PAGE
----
We’re walking and we’re singing and then at some point I happened to look out across the water back towards Battery Park and I see three police boats heading over to the island. Then I see something to the left of them and a little back. Two fireboats are also coming. I thought, we’re going to go to the federal pen. I didn’t even think that it’s federal land, you’re not supposed to do this. We go on singing and marching and in the meantime, the women that went to the pedestal have connected this banner and they throw it over the rail, and it says Women of the World Unite.

It was a very thrilling moment to see that on the Statue of Liberty. Finally, the police arrived and the one in the middle is the captain of the boat, and he’s got a bullhorn. I’ve got a bullhorn. I’m expecting them to get off and put handcuffs on us, at least those of us that are in leadership. He gets off the boat and steps on the dock but doesn’t come up the stairs to the grass part where we are.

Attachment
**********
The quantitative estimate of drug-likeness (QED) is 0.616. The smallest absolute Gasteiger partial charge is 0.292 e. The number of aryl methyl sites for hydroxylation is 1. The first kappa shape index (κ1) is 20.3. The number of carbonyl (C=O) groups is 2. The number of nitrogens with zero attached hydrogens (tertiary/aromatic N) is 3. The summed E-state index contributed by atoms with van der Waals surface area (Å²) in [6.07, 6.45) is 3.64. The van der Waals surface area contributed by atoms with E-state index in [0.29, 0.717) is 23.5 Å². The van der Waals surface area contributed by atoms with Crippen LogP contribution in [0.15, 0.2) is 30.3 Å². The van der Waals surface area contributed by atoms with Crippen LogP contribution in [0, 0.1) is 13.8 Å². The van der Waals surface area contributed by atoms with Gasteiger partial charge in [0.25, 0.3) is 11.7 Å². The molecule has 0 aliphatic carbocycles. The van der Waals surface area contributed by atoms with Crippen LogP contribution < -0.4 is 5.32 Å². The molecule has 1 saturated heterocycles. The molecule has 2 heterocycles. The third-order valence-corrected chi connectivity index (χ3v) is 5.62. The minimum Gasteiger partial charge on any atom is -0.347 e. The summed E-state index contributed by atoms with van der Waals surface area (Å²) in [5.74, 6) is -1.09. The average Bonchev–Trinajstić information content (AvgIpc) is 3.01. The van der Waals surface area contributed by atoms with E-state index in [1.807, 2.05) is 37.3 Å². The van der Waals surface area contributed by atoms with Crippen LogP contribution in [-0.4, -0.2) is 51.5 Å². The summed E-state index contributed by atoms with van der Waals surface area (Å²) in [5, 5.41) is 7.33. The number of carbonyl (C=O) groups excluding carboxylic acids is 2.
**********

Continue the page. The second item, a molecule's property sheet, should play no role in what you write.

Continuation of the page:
He’s got the bullhorn and he goes, “What are you women doing up there?” We’re just marching and singing and marching and singing. He goes, “How much longer you going to be?” I said, maybe a half hour. He says, “OK, I’ll be here.” And I said, “OK, and I’ll be here.” We went on singing and as we’re getting ready to wrap up and all of a sudden the police boats put on their sirens. And the fire boats, they’re shooting off two water cannons. And it was like a party: they’re celebrating, we’re celebrating.

Finally, we got off and went home. 16 days later was the first feminist march down Fifth Avenue where more than 50,000 people showed up: women, men, baby carriages, strollers, dogs. Out of the office buildings came some women and a couple of guys who joined us. But a lot of the men were yelling, taunting us.

Anyway, that was the Statue of Liberty.

I was struggling with my sexuality, because I had my whole life been in love or infatuated with females. Early on, I didn’t understand that I was a lesbian. I didn’t know that. But over the years when I was married, it was becoming more and more difficult ignoring who I really was. In 1969 in NOW at a monthly meeting I put together a panel called “Is Lesbianism a Feminist Issue” and there were 14 people on that panel. I was a moderator so that made 15.